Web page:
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Conflict of Interest

About Conflict of Interest

Conflict of Interest Office

The Conflict of Interest Office serves in partnership with researchers, educators, administrators and patient care providers to maintain an environment of quality and integrity in which to advance biomedical research and patient care.

Our primary functions are to identify and manage conflicts of interest (COI), provide training and education to increase knowledge and awareness about COI and serve as a resource to those in the MUSC community for policies and procedures relating to COI.

Historical Context

In 1980, Congress passed the Bayh-Dole Act which allowed universities to hold patent rights for discoveries made at their institutions that were funded by federal research dollars.  The Bayh-Dole Act allows for the commercialization of biomedical treatments and technologies.  The act's design encouraged universities to not only engage in research which would result in better treatments reaching Americans, it created an opportunity for universities to partner with private industry to move the discoveries to the commercial sector more quickly.

In response to the vision of a more entrepreneurial approach to improving health care outcomes the NIH developed various grant mechanisms in 1982 referred to as SBIR “Small Business Innovation Research” and later the STTR “Small Business Technology Transfer”.

MUSC took steps to strengthen the university’s research programs by establishing the Foundation for Research Development in 1998.  The FRD is a not for profit research foundation that interfaces with industry in the areas of technology transfer and industry sponsored research.  Since its inception the FRD has submitted numerous patent applications and has been issued a number of US patents.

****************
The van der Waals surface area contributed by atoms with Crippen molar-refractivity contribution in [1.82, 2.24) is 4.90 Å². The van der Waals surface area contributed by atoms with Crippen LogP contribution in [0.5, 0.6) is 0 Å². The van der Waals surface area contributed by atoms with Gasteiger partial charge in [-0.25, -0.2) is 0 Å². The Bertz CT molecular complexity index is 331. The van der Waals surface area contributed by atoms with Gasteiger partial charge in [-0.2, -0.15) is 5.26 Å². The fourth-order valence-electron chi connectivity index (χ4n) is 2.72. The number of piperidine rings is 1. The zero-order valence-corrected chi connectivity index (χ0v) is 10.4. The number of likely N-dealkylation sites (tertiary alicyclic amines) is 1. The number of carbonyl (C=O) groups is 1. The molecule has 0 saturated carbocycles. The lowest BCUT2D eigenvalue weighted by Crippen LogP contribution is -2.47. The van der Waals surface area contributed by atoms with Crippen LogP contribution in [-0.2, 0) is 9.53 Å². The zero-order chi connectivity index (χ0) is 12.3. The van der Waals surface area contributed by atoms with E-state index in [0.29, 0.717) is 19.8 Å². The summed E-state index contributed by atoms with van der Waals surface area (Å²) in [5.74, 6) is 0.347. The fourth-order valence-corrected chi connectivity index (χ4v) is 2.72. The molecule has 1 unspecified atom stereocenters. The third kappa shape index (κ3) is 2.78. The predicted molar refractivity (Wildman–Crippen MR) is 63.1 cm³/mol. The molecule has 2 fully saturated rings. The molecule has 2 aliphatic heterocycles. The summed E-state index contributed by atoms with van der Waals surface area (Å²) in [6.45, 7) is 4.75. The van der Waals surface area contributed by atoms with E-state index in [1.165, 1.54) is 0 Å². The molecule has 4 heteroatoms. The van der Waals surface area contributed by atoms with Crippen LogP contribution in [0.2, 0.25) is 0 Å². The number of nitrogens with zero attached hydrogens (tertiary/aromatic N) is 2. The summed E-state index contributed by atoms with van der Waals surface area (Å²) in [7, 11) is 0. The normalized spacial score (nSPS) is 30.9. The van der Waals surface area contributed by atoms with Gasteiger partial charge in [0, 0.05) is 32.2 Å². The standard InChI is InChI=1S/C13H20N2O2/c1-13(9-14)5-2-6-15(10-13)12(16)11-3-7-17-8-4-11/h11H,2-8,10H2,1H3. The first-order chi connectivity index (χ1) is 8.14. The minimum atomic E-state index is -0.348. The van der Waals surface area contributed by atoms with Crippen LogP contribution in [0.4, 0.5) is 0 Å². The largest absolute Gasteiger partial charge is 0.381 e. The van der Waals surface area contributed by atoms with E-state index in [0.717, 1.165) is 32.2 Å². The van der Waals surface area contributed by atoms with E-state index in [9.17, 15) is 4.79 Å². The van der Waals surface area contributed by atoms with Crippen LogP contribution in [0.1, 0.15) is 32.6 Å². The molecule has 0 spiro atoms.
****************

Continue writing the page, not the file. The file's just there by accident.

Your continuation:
The culmination of these events has resulted in academic researchers and their institutions partnering in a variety of ways with private industry.  Examples include licensing agreements with researchers and/or university owned patents, equity ownership in companies by researchers and/or universities, consultancies for university researchers, and the formation of new companies in which the university or researcher may have a stake.

As relationships between private industry, researchers and their institutions have become increasingly more complex, MUSC recognizes that the relationships need oversight.  It is important to note that conflicts arise in most organizations and the existence of relationships does not imply any wrong doing. Rather by recognizing conflicts we can seek to reduce, eliminate, or manage conflicts so that they do not compromise the objectivity of biomedical research and patient care.

The Future

Regulations and policies surrounding COI periodically change in order to improve management outcomes.  This website will contain the most up to date information to assist the MUSC community in understanding COI.


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